Being home was well… strange. It has literally been years since Ariadne walked on Canadian soil. Now that she was back in her hometown, her feelings were different. Ariadne imagined Parry Sound to be the same way it was when she left; bright, beautiful and uplifting like the Titanic before she sank.
It was dark, eerie and depressing. No one was in sight. Everyone left. The ship had sunk.
But yet again, who wouldn't? So many traumatic events took place in that little town. Despite how safe the happy town looked, everyone decided it was best to flee. Parry Sound was the new Silent Hill.
For hours, she walked around her childhood memories that were left for dead. She couldn't blame them for abandoning the place she once loved. When she was thirteen, karma turned the town around. Even the birds and squirrels went somewhere else.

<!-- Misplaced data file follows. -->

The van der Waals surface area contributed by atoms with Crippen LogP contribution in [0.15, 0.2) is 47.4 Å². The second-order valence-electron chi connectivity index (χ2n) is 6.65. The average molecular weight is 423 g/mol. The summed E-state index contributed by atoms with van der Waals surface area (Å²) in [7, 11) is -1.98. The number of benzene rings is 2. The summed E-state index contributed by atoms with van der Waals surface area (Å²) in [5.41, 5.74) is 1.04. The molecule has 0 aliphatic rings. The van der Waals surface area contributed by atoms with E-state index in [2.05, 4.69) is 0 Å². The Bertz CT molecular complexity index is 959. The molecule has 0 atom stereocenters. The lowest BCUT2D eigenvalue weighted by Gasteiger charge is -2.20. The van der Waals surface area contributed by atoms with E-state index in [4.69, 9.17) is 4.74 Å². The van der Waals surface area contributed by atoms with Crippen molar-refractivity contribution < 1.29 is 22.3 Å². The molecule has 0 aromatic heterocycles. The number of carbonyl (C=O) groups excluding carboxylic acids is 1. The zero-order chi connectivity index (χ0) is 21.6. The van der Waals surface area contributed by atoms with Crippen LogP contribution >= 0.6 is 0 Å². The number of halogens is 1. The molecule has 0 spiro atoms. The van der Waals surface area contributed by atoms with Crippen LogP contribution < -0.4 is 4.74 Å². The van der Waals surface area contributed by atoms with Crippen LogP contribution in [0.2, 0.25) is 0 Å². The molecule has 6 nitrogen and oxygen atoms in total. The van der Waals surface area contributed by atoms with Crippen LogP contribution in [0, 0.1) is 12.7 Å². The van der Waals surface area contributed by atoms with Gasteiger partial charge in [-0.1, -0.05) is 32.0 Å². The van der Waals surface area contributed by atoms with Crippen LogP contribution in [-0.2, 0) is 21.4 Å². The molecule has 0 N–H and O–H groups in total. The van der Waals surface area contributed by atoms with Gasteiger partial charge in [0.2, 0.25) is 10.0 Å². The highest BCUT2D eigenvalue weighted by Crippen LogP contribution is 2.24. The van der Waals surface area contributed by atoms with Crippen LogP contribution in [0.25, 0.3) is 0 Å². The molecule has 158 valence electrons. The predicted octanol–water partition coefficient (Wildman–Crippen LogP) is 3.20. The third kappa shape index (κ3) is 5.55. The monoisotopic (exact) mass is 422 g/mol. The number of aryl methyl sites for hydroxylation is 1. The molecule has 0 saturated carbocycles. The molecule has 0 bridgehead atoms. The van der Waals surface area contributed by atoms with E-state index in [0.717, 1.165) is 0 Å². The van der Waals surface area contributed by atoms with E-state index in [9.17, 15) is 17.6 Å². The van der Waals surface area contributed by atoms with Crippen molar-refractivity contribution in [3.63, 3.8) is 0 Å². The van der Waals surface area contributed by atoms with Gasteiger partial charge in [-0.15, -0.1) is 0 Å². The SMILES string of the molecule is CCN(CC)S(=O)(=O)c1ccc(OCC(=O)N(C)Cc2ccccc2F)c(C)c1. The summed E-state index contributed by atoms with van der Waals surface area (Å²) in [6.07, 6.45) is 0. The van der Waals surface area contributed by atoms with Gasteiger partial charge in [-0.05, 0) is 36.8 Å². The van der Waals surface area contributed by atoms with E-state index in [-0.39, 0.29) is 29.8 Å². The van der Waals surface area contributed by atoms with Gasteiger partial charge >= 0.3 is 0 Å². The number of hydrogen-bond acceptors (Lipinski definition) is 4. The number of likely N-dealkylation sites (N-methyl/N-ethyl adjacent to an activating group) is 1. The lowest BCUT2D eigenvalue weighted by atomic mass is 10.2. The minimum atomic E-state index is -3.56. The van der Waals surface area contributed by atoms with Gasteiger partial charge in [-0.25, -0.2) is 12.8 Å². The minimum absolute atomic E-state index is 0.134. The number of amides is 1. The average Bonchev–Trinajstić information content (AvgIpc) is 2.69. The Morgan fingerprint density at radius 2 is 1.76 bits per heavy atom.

The little white house she once resided in was rotting like a bleached tomato. When she stepped inside, her foot punched a hole in the floor. The wooden surface was so weak it couldn't even hold her.
In view of the house was an island in the lake. Ariadne remembered how strict the adults were about that place. Her parents told her to never even think about going there. No one ever told the kids why. On occasion, some daring teenagers would canoe there and go camping. She was once invited but couldn't convince her parents that she was staying with a friend.
She had only been there once. Ariadne regretted that one time. She wouldn't even bother to un-dust a boat to see if someone was there. As she proceeded to more places, a fog started.
Moss was growing over the red bricks that once hosted Parry Sound High School. Even in daytime no one could see through the windows. Glass took a million years to decay but those windows somehow did it in a decade.
On her way to the movie theater, she noticed a rusty van sitting out in the street. That was the van that once belonged to a friend. Back in the day, she would go there to use the drugs he made. The flames pained on the sides were coated with brown rust. Her hand reached out for the sliding door and in an attempt to open it, the handle snapped off. The rust had the doors permanently locked.